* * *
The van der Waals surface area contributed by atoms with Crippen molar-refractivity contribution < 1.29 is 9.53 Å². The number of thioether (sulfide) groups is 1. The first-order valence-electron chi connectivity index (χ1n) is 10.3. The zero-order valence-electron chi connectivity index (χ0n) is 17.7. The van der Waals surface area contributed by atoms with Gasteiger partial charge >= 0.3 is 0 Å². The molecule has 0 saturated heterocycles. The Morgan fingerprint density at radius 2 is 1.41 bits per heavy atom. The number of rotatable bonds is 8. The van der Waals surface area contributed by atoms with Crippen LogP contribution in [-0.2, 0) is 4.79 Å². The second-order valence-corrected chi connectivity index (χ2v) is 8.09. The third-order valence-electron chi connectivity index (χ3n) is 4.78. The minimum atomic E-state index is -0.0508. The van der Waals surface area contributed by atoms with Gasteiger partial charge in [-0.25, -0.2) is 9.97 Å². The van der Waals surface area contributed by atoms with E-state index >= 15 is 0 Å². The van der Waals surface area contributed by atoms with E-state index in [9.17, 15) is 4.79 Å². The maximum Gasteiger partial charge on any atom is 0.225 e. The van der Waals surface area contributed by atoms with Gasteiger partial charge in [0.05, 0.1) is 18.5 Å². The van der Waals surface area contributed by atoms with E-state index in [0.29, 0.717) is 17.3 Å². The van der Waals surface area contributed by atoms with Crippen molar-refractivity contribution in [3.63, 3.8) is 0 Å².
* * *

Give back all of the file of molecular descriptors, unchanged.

The van der Waals surface area contributed by atoms with Crippen molar-refractivity contribution < 1.29 is 9.53 Å². The number of thioether (sulfide) groups is 1. The first-order valence-electron chi connectivity index (χ1n) is 10.3. The zero-order valence-electron chi connectivity index (χ0n) is 17.7. The van der Waals surface area contributed by atoms with Gasteiger partial charge >= 0.3 is 0 Å². The molecule has 0 saturated heterocycles. The Morgan fingerprint density at radius 2 is 1.41 bits per heavy atom. The number of rotatable bonds is 8. The van der Waals surface area contributed by atoms with Crippen LogP contribution in [-0.2, 0) is 4.79 Å². The second-order valence-corrected chi connectivity index (χ2v) is 8.09. The third-order valence-electron chi connectivity index (χ3n) is 4.78. The minimum atomic E-state index is -0.0508. The van der Waals surface area contributed by atoms with Gasteiger partial charge in [-0.25, -0.2) is 9.97 Å². The van der Waals surface area contributed by atoms with E-state index >= 15 is 0 Å². The van der Waals surface area contributed by atoms with E-state index in [9.17, 15) is 4.79 Å². The maximum Gasteiger partial charge on any atom is 0.225 e. The van der Waals surface area contributed by atoms with Gasteiger partial charge in [0.05, 0.1) is 18.5 Å². The van der Waals surface area contributed by atoms with E-state index in [0.29, 0.717) is 17.3 Å². The van der Waals surface area contributed by atoms with Crippen molar-refractivity contribution in [3.63, 3.8) is 0 Å².